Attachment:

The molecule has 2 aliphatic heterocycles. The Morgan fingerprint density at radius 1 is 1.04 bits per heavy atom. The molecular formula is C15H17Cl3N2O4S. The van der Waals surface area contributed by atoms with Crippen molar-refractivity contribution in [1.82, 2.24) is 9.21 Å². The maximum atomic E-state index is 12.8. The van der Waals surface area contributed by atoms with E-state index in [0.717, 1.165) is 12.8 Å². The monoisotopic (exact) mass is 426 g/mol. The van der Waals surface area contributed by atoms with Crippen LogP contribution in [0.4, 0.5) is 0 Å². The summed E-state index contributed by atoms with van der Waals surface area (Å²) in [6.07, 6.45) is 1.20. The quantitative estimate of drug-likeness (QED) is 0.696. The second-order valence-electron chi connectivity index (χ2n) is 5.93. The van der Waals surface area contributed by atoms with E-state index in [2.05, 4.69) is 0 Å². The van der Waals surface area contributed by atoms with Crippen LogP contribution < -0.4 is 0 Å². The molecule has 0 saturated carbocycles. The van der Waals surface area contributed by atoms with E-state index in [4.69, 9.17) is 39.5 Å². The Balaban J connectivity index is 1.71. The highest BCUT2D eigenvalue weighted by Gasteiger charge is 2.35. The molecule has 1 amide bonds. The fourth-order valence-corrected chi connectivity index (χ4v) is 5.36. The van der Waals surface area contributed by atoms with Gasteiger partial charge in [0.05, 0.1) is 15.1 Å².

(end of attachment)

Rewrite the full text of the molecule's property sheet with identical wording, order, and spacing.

The molecule has 2 aliphatic heterocycles. The Morgan fingerprint density at radius 1 is 1.04 bits per heavy atom. The molecular formula is C15H17Cl3N2O4S. The van der Waals surface area contributed by atoms with Crippen molar-refractivity contribution in [1.82, 2.24) is 9.21 Å². The maximum atomic E-state index is 12.8. The van der Waals surface area contributed by atoms with E-state index in [0.717, 1.165) is 12.8 Å². The monoisotopic (exact) mass is 426 g/mol. The van der Waals surface area contributed by atoms with Crippen LogP contribution in [0.4, 0.5) is 0 Å². The summed E-state index contributed by atoms with van der Waals surface area (Å²) in [6.07, 6.45) is 1.20. The quantitative estimate of drug-likeness (QED) is 0.696. The second-order valence-electron chi connectivity index (χ2n) is 5.93. The van der Waals surface area contributed by atoms with E-state index in [2.05, 4.69) is 0 Å². The van der Waals surface area contributed by atoms with Crippen LogP contribution < -0.4 is 0 Å². The molecule has 0 saturated carbocycles. The van der Waals surface area contributed by atoms with E-state index in [4.69, 9.17) is 39.5 Å². The Balaban J connectivity index is 1.71. The highest BCUT2D eigenvalue weighted by Gasteiger charge is 2.35. The molecule has 1 amide bonds. The fourth-order valence-corrected chi connectivity index (χ4v) is 5.36. The van der Waals surface area contributed by atoms with Gasteiger partial charge in [0.05, 0.1) is 15.1 Å².